Strength and duration of TCR signaling are important in regulating T cell development and lineage commitment. As a key component of the TCR signaling pathway, Itk has been found to modulate several aspects of thymocyte maturation, including positive selection, negative selection, and conventional versus innate CD8+
T cell development (11
). These observations suggest that Itk activity is involved in fine-tuning TCR signaling, and that this, in turn, regulates T cell fate decisions. Further investigation of this process would be greatly aided by a mouse model in which Itk kinase activity is increased relative to wild-type Itk. Previous efforts to increase Itk activity by overexpression have uniformly been unsuccessful (36
). The data presented in this report provide a biochemical explanation for these failures. Quite unlike the Src family kinases, there are to date no known mutations that activate Itk signaling. To our knowledge, Itk(BtkSH3)
is the first Itk variant to show activity greater
than that of the wild type enzyme in T cells. Thus, in the future, a knock-in mouse expressing Itk(BtkSH3)
in place of wild-type Itk could provide a system for examining T cell development and lineage commitment in cells with increased Itk kinase activity.
The quantitative effects of modulating Itk self-association on T cell receptor signaling events are similar to those seen in studies of the Src family kinase, Lck. Src kinases, including Lck, are negatively-regulated by an intramolecular association between the SH2 domain and a phosphorylated tyrosine in the C terminal tail that is absent in the Tec kinases. A comprehensive examination of Lck autoinhibition was recently reported in which this intramolecular interaction is either disrupted or strengthened by sequence changes close to the phosphotyrosine (39
). Lck-deficient Jurkat T cells were reconstituted with wild-type Lck or Lck mutants, and T cell receptor signaling leading to Erk activation was examined. Similar to our findings for wild-type Itk and Itk(BtkSH3)
, modulation of the Lck autoinhibitory interaction led to detectable, but modest changes in Erk activation. Together these studies indicate that shifting the equilibrium between active and inactive kinase conformations alters the strength of TCR mediated signaling but does so within a limited range of outcomes. This is in contrast to mutations located in active sites that have pronounced, all or nothing, effects on downstream signaling.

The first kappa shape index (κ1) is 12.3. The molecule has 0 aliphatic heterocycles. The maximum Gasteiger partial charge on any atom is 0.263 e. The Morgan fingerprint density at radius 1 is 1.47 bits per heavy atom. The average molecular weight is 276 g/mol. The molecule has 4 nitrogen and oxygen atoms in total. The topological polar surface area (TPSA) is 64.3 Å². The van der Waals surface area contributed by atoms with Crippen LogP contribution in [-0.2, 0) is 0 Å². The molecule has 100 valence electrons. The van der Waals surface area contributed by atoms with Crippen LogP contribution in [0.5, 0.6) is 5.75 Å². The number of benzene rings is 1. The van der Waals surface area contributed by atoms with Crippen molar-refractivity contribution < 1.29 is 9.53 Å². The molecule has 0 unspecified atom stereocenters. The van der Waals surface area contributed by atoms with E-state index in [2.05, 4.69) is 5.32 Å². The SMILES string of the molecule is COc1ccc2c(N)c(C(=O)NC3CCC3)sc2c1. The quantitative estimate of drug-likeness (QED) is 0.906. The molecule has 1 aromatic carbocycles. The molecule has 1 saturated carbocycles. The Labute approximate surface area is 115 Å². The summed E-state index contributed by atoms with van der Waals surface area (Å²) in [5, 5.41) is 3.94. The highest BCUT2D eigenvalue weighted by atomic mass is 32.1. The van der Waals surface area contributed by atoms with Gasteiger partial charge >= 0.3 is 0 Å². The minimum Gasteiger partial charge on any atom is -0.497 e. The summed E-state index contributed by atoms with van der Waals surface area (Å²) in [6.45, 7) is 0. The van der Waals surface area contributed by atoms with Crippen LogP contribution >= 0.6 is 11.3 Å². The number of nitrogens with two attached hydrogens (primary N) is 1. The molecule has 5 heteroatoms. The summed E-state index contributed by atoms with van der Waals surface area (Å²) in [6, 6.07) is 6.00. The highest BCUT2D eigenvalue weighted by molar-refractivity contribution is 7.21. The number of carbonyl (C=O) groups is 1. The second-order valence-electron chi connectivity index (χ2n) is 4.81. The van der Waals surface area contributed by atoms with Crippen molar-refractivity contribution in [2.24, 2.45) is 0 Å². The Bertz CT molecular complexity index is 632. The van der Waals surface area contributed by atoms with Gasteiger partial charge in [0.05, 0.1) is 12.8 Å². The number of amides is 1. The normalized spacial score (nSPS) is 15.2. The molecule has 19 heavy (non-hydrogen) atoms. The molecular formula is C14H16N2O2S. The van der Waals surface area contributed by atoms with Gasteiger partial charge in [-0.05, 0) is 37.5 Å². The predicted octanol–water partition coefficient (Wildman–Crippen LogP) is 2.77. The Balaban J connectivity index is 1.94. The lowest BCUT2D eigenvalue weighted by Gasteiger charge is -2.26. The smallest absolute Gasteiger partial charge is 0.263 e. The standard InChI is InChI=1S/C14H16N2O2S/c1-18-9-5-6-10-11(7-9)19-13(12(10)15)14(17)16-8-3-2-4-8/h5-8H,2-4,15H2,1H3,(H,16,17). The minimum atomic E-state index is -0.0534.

In the current study, the sequence changes that we have introduced into full length Itk have been limited to the SH3/SH2 interface. As already mentioned, the isolated PH domain of Itk also forms intermolecular self-associated complexes (26
) and might therefore play a significant role in Itk clustering in T cells. Itk membrane association occurs via PH domain interactions with phosphatidylinositol (3,4,5) trisphosphate in a T cell stimulation dependent fashion (40
). Localization of Itk at the membrane could favor PH/PH intermolecular interactions resulting in further stabilization of self-associated Itk complexes. Indeed, the contribution of the PH domain to Itk self–association may be minimal in systems such as the NIH 3T3 cells used here for co-immunoprecipitation experiments, but significantly more pronounced in the context of the T cell membrane environment. Hence, the modest functional effects observed upon altering the SH3/SH2 interface could be due to a dominant role for the PH domain that has not been affected in the Itk(BtkSH3)
mutant. When more detailed structural insights into the PH/PH domain interface become available, this region of the Itk regulatory structure can be probed for specific sequence changes that disrupt PH domain self-association but are silent with respect to the membrane binding function of the PH domain. It seems likely that such mutations, by themselves or in combination with mutations in the SH3/SH2 interface, may shift the equilibrium further away from the self-associated form of Itk leading to further enhancement of Itk signaling in T cells.